Kelly testified about the cumulative impact Staywell's and HealthEase's use of their Harmony pass-through reporting method had on their reported expenses and refunds. He testified, based on his claims analysis, that across all reporting periods from CY 2002 to CY 2006, Staywell and HealthEase had actually paid providers only $40,805,691, which was $29,920,705 less than the $70,726,396 in total expenses they reported to AHCA.
Kelly also testified that he had examined WellCare's Form 10-K, a restated financial statement (the “restatement”) publicly filed with the Securities and Exchange Commission (“SEC”) in 2007 to correct for accounting errors in WellCare's compliance with its refund obligations under the AHCA contracts. Kelly examined the working papers of Deloitte & Touche LLP, the outside accounting firm that audited and prepared the restatement. Based on the audited numbers in the restatement, Kelly calculated Staywell and HealthEase collectively had owed AHCA $35,134,000 more in refunds across all reporting periods than they had paid due to their false 80/20 expense reporting.
Using the restatement numbers, Kelly also calculated the impact Staywell's and HealthEase's use of their Harmony pass-through reporting method had on WellCare's net income before taxes for tax years 2004, 2005, and 2006. He calculated that Staywell and HealthEase's combined net income before taxes should have been 13.9% lower in 2004, 8.8% lower in 2005, and 6.5% lower in 2006 than they had previously reported without use of their Harmony pass-through reporting method.
Then, using numbers from his own claims analysis, Kelly calculated that Staywell and HealthEase's combined net income before taxes should have been 14.7% lower in 2004, 7.4% lower in 2005, and 5.3% lower in 2006 without use of their Harmony method. Kelly testified that the two sets of figures, while not identical, nevertheless were close. He explained the utility of comparing the two sets of figures: “It's just another measuring point to compare the results and—determine the reasonableness of my conclusion.”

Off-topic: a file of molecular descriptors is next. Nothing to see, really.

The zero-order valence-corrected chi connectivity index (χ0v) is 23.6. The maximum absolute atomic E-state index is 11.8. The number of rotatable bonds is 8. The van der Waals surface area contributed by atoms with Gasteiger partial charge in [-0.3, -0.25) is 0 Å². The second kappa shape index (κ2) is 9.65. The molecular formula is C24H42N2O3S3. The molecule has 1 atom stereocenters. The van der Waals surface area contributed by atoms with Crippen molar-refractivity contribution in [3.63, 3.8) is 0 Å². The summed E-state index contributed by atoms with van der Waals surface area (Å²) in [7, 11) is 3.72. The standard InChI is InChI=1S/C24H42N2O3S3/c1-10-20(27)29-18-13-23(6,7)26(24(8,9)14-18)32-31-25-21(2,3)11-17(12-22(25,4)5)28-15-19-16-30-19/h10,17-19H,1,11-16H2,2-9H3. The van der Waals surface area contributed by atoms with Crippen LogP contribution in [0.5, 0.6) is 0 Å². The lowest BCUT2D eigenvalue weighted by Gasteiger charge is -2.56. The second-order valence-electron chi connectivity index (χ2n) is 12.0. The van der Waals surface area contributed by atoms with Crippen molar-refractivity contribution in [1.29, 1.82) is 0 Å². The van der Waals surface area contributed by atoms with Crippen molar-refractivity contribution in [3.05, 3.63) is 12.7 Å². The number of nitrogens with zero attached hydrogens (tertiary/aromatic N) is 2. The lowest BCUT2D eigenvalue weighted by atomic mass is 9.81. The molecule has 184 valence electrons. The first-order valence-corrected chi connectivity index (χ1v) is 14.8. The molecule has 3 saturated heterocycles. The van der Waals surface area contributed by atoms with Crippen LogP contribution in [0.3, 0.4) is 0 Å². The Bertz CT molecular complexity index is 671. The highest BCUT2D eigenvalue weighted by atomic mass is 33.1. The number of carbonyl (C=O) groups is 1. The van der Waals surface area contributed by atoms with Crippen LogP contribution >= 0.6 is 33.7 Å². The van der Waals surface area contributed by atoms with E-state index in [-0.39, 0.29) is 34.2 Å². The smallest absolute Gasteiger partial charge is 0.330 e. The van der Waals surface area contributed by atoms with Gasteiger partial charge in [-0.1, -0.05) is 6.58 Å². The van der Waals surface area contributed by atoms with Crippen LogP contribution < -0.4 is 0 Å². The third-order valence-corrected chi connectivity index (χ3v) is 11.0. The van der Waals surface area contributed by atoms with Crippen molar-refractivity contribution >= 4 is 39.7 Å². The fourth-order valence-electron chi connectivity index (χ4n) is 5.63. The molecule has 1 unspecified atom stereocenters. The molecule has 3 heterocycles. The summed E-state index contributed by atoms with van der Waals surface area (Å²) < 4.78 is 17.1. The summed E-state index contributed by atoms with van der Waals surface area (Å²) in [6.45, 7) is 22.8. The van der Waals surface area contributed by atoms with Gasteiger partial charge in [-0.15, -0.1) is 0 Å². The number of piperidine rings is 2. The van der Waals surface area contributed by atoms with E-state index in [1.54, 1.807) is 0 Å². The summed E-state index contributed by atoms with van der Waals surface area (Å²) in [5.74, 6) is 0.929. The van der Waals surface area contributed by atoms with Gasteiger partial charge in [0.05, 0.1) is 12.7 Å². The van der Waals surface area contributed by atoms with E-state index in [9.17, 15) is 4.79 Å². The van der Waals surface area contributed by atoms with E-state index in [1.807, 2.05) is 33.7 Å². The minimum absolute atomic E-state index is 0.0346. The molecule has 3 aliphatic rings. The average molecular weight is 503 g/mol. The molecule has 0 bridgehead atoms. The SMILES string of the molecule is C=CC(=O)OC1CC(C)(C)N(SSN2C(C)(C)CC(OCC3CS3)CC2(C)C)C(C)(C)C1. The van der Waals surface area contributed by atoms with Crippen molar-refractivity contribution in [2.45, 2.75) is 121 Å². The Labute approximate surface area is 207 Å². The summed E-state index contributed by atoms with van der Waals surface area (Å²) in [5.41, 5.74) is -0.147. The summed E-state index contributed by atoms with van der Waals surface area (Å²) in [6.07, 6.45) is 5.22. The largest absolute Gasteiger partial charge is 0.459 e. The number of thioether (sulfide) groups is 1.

IV. Patient Encounter Data
Between 2005 and 2007, AHCA learned of the defendants' fraudulent 80/20 reporting through distinct but related mandatory reports. AHCA required HMOs to report data regarding encounters between patients and medical providers (patient “encounter data”). AHCA used the patient encounter data (1) to keep track of the types and frequency of medical services delivered to Medicaid patients and (2) to set future capitated rates payable to HMOs. Through 80/20 expense reporting, AHCA tracked Staywell's and HealthEase's annual, aggregate amounts paid to providers for CMH/TCM services. But 80/20 reporting did not reveal unit cost per service provided. In contrast, through encounter data reporting, AHCA tracked individual services provided to patients and sometimes the cost of those services.
By 2005, large mismatches between Staywell's and HealthEase's reported 80/20 expenses and their patient encounter data reflecting unit costs for CMH/TCM services created discrepancies that AHCA investigated. AHCA requested Staywell and HealthEase to submit patient encounter data on several occasions. In earlier years, Staywell and HealthEase had priced their patient encounter data based on Harmony's costs—that is, what Harmony paid providers for services. By 2007, they shifted to pricing their encounters based on what Staywell and HealthEase each paid to Harmony, regardless of what Harmony paid to providers.